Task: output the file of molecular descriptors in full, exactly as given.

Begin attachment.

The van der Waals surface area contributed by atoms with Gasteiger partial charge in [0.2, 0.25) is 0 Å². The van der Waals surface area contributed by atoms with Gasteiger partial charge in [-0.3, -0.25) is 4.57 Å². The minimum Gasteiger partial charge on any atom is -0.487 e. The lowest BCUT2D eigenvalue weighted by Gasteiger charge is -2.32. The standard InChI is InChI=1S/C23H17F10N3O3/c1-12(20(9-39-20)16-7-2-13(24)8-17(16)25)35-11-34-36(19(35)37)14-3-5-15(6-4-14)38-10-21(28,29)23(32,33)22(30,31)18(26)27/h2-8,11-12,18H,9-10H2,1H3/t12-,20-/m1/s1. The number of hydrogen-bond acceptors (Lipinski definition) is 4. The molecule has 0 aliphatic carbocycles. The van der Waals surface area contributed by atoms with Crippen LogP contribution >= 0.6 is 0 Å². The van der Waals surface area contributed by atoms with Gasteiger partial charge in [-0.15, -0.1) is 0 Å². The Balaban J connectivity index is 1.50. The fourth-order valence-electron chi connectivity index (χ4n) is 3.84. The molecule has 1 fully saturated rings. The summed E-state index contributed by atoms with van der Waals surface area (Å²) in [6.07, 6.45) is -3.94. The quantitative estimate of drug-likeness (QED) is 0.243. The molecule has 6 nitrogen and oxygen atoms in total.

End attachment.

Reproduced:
The van der Waals surface area contributed by atoms with Gasteiger partial charge in [0.2, 0.25) is 0 Å². The van der Waals surface area contributed by atoms with Gasteiger partial charge in [-0.3, -0.25) is 4.57 Å². The minimum Gasteiger partial charge on any atom is -0.487 e. The lowest BCUT2D eigenvalue weighted by Gasteiger charge is -2.32. The standard InChI is InChI=1S/C23H17F10N3O3/c1-12(20(9-39-20)16-7-2-13(24)8-17(16)25)35-11-34-36(19(35)37)14-3-5-15(6-4-14)38-10-21(28,29)23(32,33)22(30,31)18(26)27/h2-8,11-12,18H,9-10H2,1H3/t12-,20-/m1/s1. The number of hydrogen-bond acceptors (Lipinski definition) is 4. The molecule has 0 aliphatic carbocycles. The van der Waals surface area contributed by atoms with Crippen LogP contribution >= 0.6 is 0 Å². The van der Waals surface area contributed by atoms with Gasteiger partial charge in [-0.15, -0.1) is 0 Å². The Balaban J connectivity index is 1.50. The fourth-order valence-electron chi connectivity index (χ4n) is 3.84. The molecule has 1 fully saturated rings. The summed E-state index contributed by atoms with van der Waals surface area (Å²) in [6.07, 6.45) is -3.94. The quantitative estimate of drug-likeness (QED) is 0.243. The molecule has 6 nitrogen and oxygen atoms in total.